Android is one among the most popular mobile Operating system of the present day. Every day numerous applications are getting added to the Application market. But these applications are not scrutinized to expose the security flaws posed by them. This in turn is increasing the security threats an android phone faces due the applications installed in it.
This article intends to explain briefly the components of an application and different tools and methods to analyze an application.

Introduction

In Android, each application runs in the context of its own user. Hence each application has its own UID and GID. An exception is in the case where shared UIDs are used. So Android basically uses a kind of UNIX sandboxing method to run its applications. By this, application resource isolation is achieved. ie, each application gets its own area of file system where it can write its own private data.

Snapshot showing applications running under different users

If application 1 tries to access data of application 2, this will be explicitly denied because of the UNIX permissions. One exception to this is when an application 2 writes its data using world readable flag, by which application 1 would be able to read application 2’s data.

Application 1 cannot access data of Application 2 because of Application Sandboxing

All the configuration parameters and the security parameters of an application are defined in a file called AndroidManifest.xml. This file is particularly important when we consider communication across sandbox. Android application uses IPC mechanisms to communicate across these sandboxes. In the AndroidManifest.xml file, programmer specifies which endpoints that one wants to export or not.

Components of an Android Application

The components of an Android Application are
1. Activities
It is the visual element of an application. This is what we see when we open that particular application.

2. Services

They are the background workers. They provide no user interface. They are usually used to perform long running tasks.

3. Broadcast Receivers

This is used to get notified of the system and application events. This works as an event driven nature, for example, if one wants to get notified when a message is sent, or when the screen is turned on, he can use these Broadcast Receivers.

4. Content Providers

It is the data store house of an application. It is similar to SQL database. It consists of methods that are similar to SQL queries.

AndroidManifest.xml

AndroidManifest.xml file

Before the Android system can start an application component, the system must know that the component exists by reading the application’s AndroidManifest.xml file (the “manifest” file). Your application must declare all its components in this file, which must be at the root of the application project directory.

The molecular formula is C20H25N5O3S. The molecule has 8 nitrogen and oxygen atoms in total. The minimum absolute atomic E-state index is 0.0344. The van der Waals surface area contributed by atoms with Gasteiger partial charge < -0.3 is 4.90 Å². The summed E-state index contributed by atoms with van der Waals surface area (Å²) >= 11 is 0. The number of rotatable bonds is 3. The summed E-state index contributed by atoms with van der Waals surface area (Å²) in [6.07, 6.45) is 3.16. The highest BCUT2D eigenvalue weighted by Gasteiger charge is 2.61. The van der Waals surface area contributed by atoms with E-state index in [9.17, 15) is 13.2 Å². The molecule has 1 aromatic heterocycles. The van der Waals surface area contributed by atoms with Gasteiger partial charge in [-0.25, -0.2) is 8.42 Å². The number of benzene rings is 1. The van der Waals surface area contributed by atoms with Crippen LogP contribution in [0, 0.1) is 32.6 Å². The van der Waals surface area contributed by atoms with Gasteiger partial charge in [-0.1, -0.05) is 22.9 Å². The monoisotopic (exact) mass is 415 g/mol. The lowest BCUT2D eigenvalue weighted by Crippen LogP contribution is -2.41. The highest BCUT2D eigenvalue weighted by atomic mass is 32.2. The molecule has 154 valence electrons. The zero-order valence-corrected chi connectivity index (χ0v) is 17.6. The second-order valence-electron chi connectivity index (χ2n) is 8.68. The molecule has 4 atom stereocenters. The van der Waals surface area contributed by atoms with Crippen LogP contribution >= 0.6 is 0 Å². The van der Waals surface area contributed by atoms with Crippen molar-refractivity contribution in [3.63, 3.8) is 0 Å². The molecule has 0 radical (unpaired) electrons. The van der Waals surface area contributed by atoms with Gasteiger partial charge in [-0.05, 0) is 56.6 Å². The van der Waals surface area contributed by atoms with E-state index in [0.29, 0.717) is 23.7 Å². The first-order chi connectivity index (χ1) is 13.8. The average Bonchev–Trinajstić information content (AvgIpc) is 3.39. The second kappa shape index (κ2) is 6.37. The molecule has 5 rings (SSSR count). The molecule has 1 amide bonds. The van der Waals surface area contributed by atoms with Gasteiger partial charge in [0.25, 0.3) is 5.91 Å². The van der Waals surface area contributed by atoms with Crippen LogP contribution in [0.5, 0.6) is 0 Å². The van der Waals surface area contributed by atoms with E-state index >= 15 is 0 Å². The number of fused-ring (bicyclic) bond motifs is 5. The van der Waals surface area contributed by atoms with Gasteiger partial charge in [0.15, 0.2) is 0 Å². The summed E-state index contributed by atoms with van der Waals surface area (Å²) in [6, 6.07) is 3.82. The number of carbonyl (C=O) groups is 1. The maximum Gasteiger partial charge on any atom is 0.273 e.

The manifest does a number of things in addition to declaring the application’s components, such as:

  • Identify any user permissions the application requires, such as Internet access or read access to the user’s contacts.
  • Declare the minimum API Level required by the application, based on which APIs the application uses.
  • Declare hardware and software features used or required by the application, such as a camera, bluetooth services, or a multitouch screen.
  • API libraries the application needs to be linked against (other than the Android framework APIs), such as the Google Maps library.

Declaring components

The primary task of the manifest is to inform the system about the application’s components.

In the <application> element, the android:icon attribute points to resources for an icon that identifies the application.

In the <activity> element, the android:name attribute specifies the fully qualified class name of the Activity subclass and the android:label attributes specifies a string to use as the user-visible label for the activity.

You must declare all application components this way:

  • <activity> elements for activities
  • <service> elements for services
  • <receiver> elements for broadcast receivers
  • <provider> elements for content providers

Activities, services, and content providers that you include in your source but do not declare in the manifest are not visible to the system and, consequently, can never run. However, broadcast receivers can be either declared in the manifest or created dynamically in code (as BroadcastReceiver objects) and registered with the system by calling registerReceiver()

 

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